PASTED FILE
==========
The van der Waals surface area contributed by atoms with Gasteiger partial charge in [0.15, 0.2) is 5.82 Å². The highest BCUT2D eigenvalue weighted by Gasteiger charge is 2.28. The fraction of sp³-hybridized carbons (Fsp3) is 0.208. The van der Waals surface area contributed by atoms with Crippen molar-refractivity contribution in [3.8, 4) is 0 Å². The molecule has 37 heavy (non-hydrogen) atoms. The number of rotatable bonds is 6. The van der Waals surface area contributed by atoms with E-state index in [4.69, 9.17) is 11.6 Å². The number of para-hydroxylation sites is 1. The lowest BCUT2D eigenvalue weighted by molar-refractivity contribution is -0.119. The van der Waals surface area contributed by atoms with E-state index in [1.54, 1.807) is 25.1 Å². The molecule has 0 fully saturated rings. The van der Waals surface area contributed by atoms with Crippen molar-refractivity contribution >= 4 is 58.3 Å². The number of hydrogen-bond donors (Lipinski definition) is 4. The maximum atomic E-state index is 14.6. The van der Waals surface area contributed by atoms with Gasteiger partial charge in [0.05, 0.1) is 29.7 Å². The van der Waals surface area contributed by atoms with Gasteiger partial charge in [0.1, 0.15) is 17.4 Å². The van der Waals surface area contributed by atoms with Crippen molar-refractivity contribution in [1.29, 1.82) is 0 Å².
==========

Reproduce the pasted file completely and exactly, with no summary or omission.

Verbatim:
The van der Waals surface area contributed by atoms with Gasteiger partial charge in [0.15, 0.2) is 5.82 Å². The highest BCUT2D eigenvalue weighted by Gasteiger charge is 2.28. The fraction of sp³-hybridized carbons (Fsp3) is 0.208. The van der Waals surface area contributed by atoms with Crippen molar-refractivity contribution in [3.8, 4) is 0 Å². The molecule has 37 heavy (non-hydrogen) atoms. The number of rotatable bonds is 6. The van der Waals surface area contributed by atoms with E-state index in [4.69, 9.17) is 11.6 Å². The number of para-hydroxylation sites is 1. The lowest BCUT2D eigenvalue weighted by molar-refractivity contribution is -0.119. The van der Waals surface area contributed by atoms with E-state index in [1.54, 1.807) is 25.1 Å². The molecule has 0 fully saturated rings. The van der Waals surface area contributed by atoms with Crippen molar-refractivity contribution >= 4 is 58.3 Å². The number of hydrogen-bond donors (Lipinski definition) is 4. The maximum atomic E-state index is 14.6. The van der Waals surface area contributed by atoms with Gasteiger partial charge in [0.05, 0.1) is 29.7 Å². The van der Waals surface area contributed by atoms with Gasteiger partial charge in [0.1, 0.15) is 17.4 Å². The van der Waals surface area contributed by atoms with Crippen molar-refractivity contribution in [1.29, 1.82) is 0 Å².